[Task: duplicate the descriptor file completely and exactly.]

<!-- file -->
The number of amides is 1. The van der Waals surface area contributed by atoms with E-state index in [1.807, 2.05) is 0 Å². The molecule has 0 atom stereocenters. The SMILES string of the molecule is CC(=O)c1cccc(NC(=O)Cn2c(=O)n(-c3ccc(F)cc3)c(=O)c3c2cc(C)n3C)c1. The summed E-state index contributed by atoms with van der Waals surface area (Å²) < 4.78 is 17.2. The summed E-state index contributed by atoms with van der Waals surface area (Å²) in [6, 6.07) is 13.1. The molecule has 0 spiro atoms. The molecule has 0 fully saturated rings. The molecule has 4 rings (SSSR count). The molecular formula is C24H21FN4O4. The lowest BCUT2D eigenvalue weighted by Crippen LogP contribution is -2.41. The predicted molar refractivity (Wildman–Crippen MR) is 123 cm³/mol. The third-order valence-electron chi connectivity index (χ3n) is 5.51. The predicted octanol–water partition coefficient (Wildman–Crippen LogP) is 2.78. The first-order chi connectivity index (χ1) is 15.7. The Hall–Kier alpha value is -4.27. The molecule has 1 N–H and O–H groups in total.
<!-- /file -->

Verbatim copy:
The number of amides is 1. The van der Waals surface area contributed by atoms with E-state index in [1.807, 2.05) is 0 Å². The molecule has 0 atom stereocenters. The SMILES string of the molecule is CC(=O)c1cccc(NC(=O)Cn2c(=O)n(-c3ccc(F)cc3)c(=O)c3c2cc(C)n3C)c1. The summed E-state index contributed by atoms with van der Waals surface area (Å²) < 4.78 is 17.2. The summed E-state index contributed by atoms with van der Waals surface area (Å²) in [6, 6.07) is 13.1. The molecule has 0 spiro atoms. The molecule has 0 fully saturated rings. The molecule has 4 rings (SSSR count). The molecular formula is C24H21FN4O4. The lowest BCUT2D eigenvalue weighted by Crippen LogP contribution is -2.41. The predicted molar refractivity (Wildman–Crippen MR) is 123 cm³/mol. The third-order valence-electron chi connectivity index (χ3n) is 5.51. The predicted octanol–water partition coefficient (Wildman–Crippen LogP) is 2.78. The first-order chi connectivity index (χ1) is 15.7. The Hall–Kier alpha value is -4.27. The molecule has 1 N–H and O–H groups in total.